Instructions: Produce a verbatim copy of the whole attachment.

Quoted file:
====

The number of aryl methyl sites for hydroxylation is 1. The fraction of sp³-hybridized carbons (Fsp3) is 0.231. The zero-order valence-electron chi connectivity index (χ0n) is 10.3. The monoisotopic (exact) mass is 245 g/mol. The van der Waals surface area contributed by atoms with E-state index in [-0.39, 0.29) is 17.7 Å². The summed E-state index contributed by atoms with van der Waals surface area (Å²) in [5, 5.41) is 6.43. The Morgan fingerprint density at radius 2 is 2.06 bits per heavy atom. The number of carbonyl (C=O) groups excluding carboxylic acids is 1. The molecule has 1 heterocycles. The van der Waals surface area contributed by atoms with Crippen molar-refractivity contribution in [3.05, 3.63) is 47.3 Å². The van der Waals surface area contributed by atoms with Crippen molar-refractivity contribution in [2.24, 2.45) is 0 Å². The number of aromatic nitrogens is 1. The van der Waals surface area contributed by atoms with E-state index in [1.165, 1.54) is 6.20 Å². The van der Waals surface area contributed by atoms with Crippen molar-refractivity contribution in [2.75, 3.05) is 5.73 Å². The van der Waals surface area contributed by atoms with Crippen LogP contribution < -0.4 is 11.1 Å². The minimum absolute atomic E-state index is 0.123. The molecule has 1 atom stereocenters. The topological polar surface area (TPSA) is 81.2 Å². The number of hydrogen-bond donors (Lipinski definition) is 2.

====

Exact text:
The number of aryl methyl sites for hydroxylation is 1. The fraction of sp³-hybridized carbons (Fsp3) is 0.231. The zero-order valence-electron chi connectivity index (χ0n) is 10.3. The monoisotopic (exact) mass is 245 g/mol. The van der Waals surface area contributed by atoms with E-state index in [-0.39, 0.29) is 17.7 Å². The summed E-state index contributed by atoms with van der Waals surface area (Å²) in [5, 5.41) is 6.43. The Morgan fingerprint density at radius 2 is 2.06 bits per heavy atom. The number of carbonyl (C=O) groups excluding carboxylic acids is 1. The molecule has 1 heterocycles. The van der Waals surface area contributed by atoms with Crippen molar-refractivity contribution in [3.05, 3.63) is 47.3 Å². The van der Waals surface area contributed by atoms with Crippen molar-refractivity contribution in [2.24, 2.45) is 0 Å². The number of aromatic nitrogens is 1. The van der Waals surface area contributed by atoms with E-state index in [1.165, 1.54) is 6.20 Å². The van der Waals surface area contributed by atoms with Crippen molar-refractivity contribution in [2.75, 3.05) is 5.73 Å². The van der Waals surface area contributed by atoms with Crippen LogP contribution < -0.4 is 11.1 Å². The minimum absolute atomic E-state index is 0.123. The molecule has 1 atom stereocenters. The topological polar surface area (TPSA) is 81.2 Å². The number of hydrogen-bond donors (Lipinski definition) is 2.